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Facebook gave companies special access to data on users’ friends – ANITH
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Facebook gave companies special access to data on users’ friends

Facebook gave companies special access to data on users’ friends

SMH.

Image: Christophe Morin/IP3/Getty

This is just getting ridiculous. 

A day after Facebook admitted to changing 14 million users’ post settings to “public,” three days after it was revealed that the company had given an accused national security threat access to data on some users’ friends, and less than a week after the news dropped that the social media giant had special data sharing deals with 60 device manufacturers, we’re hit with yet another scandal from the bottomless pit of shamelessness. 

And — you’ll be forgiven for experiencing a bit of deja vu here — the privacy violation du jour involves Facebook providing certain companies access to data on users’ friends. 

So reports the Wall Street Journal, which notes that the company Mark Zuckerberg started in his dorm room made special deals with a host of companies, including RBC Capital Markets and Nissan Motor Co. Per the Journal:

The unreported agreements, known internally as “whitelists,” also allowed certain companies to access additional information about a user’s Facebook friends, the people familiar with the matter said. That included information like phone numbers and a metric called “friend link” that measured the degree of closeness between users and others in their network, the people said.

Notably, this reportedly went on after Facebook insisted it ended the ability of third-party developers to gather data on users’ friends in 2015.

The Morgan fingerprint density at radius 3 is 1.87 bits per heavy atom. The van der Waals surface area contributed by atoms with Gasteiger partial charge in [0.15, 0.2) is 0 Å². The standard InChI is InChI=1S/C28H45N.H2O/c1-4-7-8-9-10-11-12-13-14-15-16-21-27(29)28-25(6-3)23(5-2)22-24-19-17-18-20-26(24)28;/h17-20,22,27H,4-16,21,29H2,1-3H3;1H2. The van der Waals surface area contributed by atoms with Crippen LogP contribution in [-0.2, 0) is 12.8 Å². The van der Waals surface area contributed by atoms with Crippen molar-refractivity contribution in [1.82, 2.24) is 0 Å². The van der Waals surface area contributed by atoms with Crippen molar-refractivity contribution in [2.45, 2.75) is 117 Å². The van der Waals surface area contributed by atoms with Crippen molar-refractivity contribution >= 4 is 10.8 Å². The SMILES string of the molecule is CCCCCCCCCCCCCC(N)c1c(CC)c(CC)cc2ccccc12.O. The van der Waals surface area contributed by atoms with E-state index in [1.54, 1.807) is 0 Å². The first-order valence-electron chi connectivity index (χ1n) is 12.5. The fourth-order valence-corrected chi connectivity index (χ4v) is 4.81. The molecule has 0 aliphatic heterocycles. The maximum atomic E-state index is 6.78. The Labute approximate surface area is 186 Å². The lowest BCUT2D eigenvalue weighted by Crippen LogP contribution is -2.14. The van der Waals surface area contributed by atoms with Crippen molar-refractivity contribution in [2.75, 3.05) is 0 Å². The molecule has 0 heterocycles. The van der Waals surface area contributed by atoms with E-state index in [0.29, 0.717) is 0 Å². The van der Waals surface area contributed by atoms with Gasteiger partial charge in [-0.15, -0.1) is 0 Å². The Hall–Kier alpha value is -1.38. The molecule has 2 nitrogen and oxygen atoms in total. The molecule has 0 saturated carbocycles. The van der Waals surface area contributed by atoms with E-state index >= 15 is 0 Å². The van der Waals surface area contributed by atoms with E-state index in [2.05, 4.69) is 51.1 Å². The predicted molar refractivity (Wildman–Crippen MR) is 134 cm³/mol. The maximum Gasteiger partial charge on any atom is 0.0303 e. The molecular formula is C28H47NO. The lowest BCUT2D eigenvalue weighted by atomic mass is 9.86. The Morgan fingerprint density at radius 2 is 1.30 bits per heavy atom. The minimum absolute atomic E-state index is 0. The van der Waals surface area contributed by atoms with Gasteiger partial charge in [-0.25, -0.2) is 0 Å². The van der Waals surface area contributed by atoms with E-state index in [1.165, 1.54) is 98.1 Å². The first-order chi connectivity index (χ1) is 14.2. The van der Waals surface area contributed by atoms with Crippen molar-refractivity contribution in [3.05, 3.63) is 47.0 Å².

The Journal notes that it’s not exactly clear when these deal ended. Did they even end? It’s also unknown just how many companies were given this special access.

We reached out to Facebook in an effort to determine how many companies were granted this special access, what those companies are, when and if this special access ended, and if Facebook users were notified of this in any way. We have received no response as of press time. 

So, yeah, another big helping of unaccountability from our friends in Menlo Park. 

UPDATE: June 8, 2018, 4:28 p.m. PDT: A Facebook spokesperson provided the following statement, attributable to the company’s VP of Product Partnerships Ime Archibong:

For the most part this is a rehash of last week-end’s New York Times story — namely that we built a set of device integrated APIs used by around 60 companies to create Facebook-like experiences. In April 2018, we announced that we were winding these down. In terms of our Platform APIs, the Journal has confused two points. In 2014, all developers were given a year to switch to the new, more restricted version of the API. A few developers including Nissan and RBC asked for a short extension — and those extensions ended several years ago. Any new ‘deals’, as the Journal describes them, involved people’s ability to share their broader friends’ lists — not their friends’ private information like photos or interests — with apps under the more restricted version of the API. Per our testimony to Congress ‘We required developers to get approval from Facebook before they could request any data beyond a user’s public profile, friend list, and email address.’

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Anith Gopal
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